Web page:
Emerson College’s only independent, student-run newspaper since 1947

The Berkeley Beacon

Emerson College’s only independent, student-run newspaper since 1947

The Berkeley Beacon

Emerson College’s only independent, student-run newspaper since 1947

The Berkeley Beacon

App developed by students who share a common vision


Erin Jean Hussey and Jade DeRose are trying to make waves in the music industry. They have one project in mind: building an app.

Hussey and DeRose, sophomores majoring in creative business management and visual and media arts respectively, are the creators of CommonVision, which the duo describes as “Tinder for the music industry.”

In the way that Tinder matches suitors, CommonVision matches artistic visions. It seeks to facilitate collaboration between musicians and professionals, from soundmen to producers to coordinators to marketers, all through the premise of mobile networking.

“Though instead of trying to date, we’re trying to create,” DeRose said.

Currently the pair have a prototype they hope to debut at the Creative Enterprises showcase on Dec. 8. Organized by Emerson Launch, the event brings together creative entrepreneurs in a chance to network and share concepts. It is held in the eighth floor common space of the WeWork South Station, 745 Atlantic Avenue.

Hussey and DeRose are showcasing CommonVision through the business studies course they took at Emerson this semester.

Hussey observed that most artists network on a basis of preexisting connections, and thought that only resulted in recycled collaborations. Their app strives to open up the industry so newbies in the field have a chance to get their foot in the door.

“We’ve found that there is a disconnect in the music industry between artists and industry professionals,” Hussey said, “And we’re seeking to find a bridge between that gap.”

Like Tinder, the app has discovery settings that pair you with similar professionals nearby, based on available dates, genre, age, gender, the particular project, etc. Users create a profile that states this personal information, plus what work they do and for what work they’re searching. It will start in the Boston area with ambitions to expand as they can from here.

But users don’t necessarily need to match. In CommonVision, people can message freely, and from there can create a connection if the other desires.

“The app exists as a networking opportunity virtually,” DeRose said, “But we also want to have the spaces and the shows to have these opportunities come to life.”

Before Emerson, DeRose had been working in merchandise management for tours like Vans Warped Tour. She took a year off to tour full-time, and thought it was something she would do her entire life—but she desired something more practical.

It wasn’t until she was enrolled in business classes at Emerson that the thought of combining the two things she loved into one project really floated in her mind.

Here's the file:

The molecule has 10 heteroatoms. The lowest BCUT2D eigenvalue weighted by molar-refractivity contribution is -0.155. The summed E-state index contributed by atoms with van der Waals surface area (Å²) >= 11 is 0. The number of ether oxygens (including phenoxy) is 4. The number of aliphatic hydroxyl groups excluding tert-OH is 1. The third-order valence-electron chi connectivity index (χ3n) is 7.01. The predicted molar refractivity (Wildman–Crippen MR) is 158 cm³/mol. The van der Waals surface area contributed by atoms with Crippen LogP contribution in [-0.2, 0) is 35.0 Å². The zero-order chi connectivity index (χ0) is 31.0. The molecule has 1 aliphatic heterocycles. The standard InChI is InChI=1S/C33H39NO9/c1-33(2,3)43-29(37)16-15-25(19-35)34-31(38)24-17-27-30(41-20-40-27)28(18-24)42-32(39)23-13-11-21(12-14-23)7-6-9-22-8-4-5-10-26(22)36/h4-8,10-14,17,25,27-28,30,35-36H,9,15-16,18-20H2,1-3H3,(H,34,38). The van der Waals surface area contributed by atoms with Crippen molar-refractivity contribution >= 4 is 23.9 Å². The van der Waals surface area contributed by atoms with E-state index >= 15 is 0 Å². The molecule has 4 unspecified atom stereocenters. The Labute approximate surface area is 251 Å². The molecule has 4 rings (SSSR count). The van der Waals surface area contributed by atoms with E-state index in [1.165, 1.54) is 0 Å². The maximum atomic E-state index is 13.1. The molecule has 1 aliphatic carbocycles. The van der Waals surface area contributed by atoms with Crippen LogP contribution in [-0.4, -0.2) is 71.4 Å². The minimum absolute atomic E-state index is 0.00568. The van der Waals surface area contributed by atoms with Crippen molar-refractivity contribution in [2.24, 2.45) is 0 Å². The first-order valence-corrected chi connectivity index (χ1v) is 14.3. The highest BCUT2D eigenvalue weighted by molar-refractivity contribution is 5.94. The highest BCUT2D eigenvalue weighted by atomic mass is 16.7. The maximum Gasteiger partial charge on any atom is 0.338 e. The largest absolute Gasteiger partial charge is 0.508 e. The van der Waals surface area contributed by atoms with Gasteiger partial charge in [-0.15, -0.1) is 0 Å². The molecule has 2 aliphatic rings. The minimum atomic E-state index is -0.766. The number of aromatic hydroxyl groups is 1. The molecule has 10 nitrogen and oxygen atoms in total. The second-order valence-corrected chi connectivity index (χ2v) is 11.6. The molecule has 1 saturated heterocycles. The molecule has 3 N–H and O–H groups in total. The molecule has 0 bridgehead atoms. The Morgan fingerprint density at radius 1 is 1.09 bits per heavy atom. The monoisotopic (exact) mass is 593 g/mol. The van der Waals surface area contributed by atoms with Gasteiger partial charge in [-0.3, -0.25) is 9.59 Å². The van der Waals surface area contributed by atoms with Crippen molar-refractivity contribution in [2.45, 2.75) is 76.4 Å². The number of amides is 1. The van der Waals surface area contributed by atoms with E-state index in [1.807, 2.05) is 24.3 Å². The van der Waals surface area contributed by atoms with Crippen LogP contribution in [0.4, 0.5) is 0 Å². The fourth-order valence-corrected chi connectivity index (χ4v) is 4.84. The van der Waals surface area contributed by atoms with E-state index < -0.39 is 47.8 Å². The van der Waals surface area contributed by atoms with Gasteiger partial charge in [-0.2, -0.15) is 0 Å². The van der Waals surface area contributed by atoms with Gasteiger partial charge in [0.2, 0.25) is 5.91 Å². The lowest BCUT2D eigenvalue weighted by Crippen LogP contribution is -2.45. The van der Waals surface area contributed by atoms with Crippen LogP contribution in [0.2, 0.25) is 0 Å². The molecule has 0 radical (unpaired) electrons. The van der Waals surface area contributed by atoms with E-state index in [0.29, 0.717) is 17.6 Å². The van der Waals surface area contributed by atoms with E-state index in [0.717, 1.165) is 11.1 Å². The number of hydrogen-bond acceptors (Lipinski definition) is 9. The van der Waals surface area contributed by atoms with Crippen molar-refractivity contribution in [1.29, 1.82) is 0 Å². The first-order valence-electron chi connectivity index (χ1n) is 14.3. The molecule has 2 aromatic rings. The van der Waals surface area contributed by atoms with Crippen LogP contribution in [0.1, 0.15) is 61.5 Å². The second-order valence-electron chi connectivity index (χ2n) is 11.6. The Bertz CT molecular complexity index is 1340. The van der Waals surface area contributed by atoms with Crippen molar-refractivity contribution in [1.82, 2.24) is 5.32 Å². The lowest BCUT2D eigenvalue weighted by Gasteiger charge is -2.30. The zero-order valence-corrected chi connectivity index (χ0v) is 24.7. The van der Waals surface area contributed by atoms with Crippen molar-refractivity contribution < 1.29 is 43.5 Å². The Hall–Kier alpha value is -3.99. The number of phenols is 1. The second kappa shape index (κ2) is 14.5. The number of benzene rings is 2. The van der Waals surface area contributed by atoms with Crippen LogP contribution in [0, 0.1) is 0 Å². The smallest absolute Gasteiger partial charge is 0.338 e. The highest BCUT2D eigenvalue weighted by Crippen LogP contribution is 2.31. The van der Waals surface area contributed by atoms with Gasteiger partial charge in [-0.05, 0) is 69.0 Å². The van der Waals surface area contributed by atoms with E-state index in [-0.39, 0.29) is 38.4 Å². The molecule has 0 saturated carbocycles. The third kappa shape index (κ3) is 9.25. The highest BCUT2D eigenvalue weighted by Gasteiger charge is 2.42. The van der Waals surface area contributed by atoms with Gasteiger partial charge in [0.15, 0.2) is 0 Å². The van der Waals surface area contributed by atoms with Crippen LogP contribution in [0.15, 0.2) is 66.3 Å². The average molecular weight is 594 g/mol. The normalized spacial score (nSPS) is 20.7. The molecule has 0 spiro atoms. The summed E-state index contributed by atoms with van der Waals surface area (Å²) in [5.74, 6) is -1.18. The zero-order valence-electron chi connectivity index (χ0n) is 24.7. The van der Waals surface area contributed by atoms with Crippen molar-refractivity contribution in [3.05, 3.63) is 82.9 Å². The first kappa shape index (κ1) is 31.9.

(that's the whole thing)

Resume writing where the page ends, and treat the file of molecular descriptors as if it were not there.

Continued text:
The idea was prompted by her experience on another social media platform, Facebook. DeRose described scrolling throughout her timeline, repeatedly coming across starving musicians who had no real experience or opportunities to network.

It was then that she was assigned in her business class to a project with Hussey. The two’s goal was to combine business and art.

Hussey had been writing about music for a while and had experience in radio as a promotions coordinator for Emerson’s WERS. She described music as having a large influence on her, both personally and professionally.

They were the perfect match.

“Our goal from that class: we’re looking to make art accessible,” Hussey said.

The only issue was they had no experience in app-making. Equipped only with minimal knowledge in software development and some help from some friends, Hussey and DeRose set out to build their app.

The duo works with a colleague of Hussey’s, Zachary Fask, a sophomore visual and media arts major. He helps finalize technicalities involving media and sound production.

Hussey and Fask worked for the nonprofit organization Hope for the Day, which focuses on mental health education, over the summer. Originally she brought him in on the project as a friend.

It was after a successful house show two weeks ago that he was officially part of the CommonVision team. This house show, in Allston, was a concert coordinated by Hussey and DeRose to raise awareness around CommonVision. There Fask expressed interest in the app, and Hussey and DeRose described how well he works with the duo.

“He really has the same vision as the two of us,” DeRose said.

And this vision really boils down to one common idea—they want to create a new music culture.

“We want to create a culture that people want to be a part of,” Hussey said, “And creating that shared space not only through the app, but in the real world.”

Hussey and DeRose hope to focus on more house shows in the future to promote CommonVision once the app is established. Hussey believes while the house shows are important in creating the culture of this virtual community, it’s important all their energy is channeled into establishing the app.

While a release date for the app may still be up in the air, Hussey and DeRose seem to be well on their way to creating that culture.


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